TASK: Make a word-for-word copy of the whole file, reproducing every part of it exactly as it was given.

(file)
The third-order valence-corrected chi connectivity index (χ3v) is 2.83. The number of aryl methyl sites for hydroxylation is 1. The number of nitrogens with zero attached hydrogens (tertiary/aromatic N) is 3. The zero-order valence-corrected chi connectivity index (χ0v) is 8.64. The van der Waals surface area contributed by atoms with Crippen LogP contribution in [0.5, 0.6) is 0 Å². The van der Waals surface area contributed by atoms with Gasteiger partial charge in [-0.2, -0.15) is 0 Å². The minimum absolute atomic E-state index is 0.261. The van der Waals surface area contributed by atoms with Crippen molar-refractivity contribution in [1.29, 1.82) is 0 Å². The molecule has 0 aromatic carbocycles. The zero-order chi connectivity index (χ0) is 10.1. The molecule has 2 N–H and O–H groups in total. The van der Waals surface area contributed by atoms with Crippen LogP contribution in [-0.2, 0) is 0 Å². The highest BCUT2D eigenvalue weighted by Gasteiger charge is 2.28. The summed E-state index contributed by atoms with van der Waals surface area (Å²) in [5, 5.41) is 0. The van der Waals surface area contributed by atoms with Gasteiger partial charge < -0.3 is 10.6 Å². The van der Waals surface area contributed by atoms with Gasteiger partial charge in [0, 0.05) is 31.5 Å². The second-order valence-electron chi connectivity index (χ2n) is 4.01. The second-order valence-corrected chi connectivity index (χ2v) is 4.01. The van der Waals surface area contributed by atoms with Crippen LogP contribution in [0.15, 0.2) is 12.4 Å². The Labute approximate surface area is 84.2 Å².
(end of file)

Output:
The third-order valence-corrected chi connectivity index (χ3v) is 2.83. The number of aryl methyl sites for hydroxylation is 1. The number of nitrogens with zero attached hydrogens (tertiary/aromatic N) is 3. The zero-order valence-corrected chi connectivity index (χ0v) is 8.64. The van der Waals surface area contributed by atoms with Crippen LogP contribution in [0.5, 0.6) is 0 Å². The van der Waals surface area contributed by atoms with Gasteiger partial charge in [-0.2, -0.15) is 0 Å². The minimum absolute atomic E-state index is 0.261. The van der Waals surface area contributed by atoms with Crippen molar-refractivity contribution in [1.29, 1.82) is 0 Å². The molecule has 0 aromatic carbocycles. The zero-order chi connectivity index (χ0) is 10.1. The molecule has 2 N–H and O–H groups in total. The van der Waals surface area contributed by atoms with Crippen LogP contribution in [-0.2, 0) is 0 Å². The highest BCUT2D eigenvalue weighted by Gasteiger charge is 2.28. The summed E-state index contributed by atoms with van der Waals surface area (Å²) in [5, 5.41) is 0. The van der Waals surface area contributed by atoms with Gasteiger partial charge < -0.3 is 10.6 Å². The van der Waals surface area contributed by atoms with Gasteiger partial charge in [0, 0.05) is 31.5 Å². The second-order valence-electron chi connectivity index (χ2n) is 4.01. The second-order valence-corrected chi connectivity index (χ2v) is 4.01. The van der Waals surface area contributed by atoms with Crippen LogP contribution in [0.15, 0.2) is 12.4 Å². The Labute approximate surface area is 84.2 Å².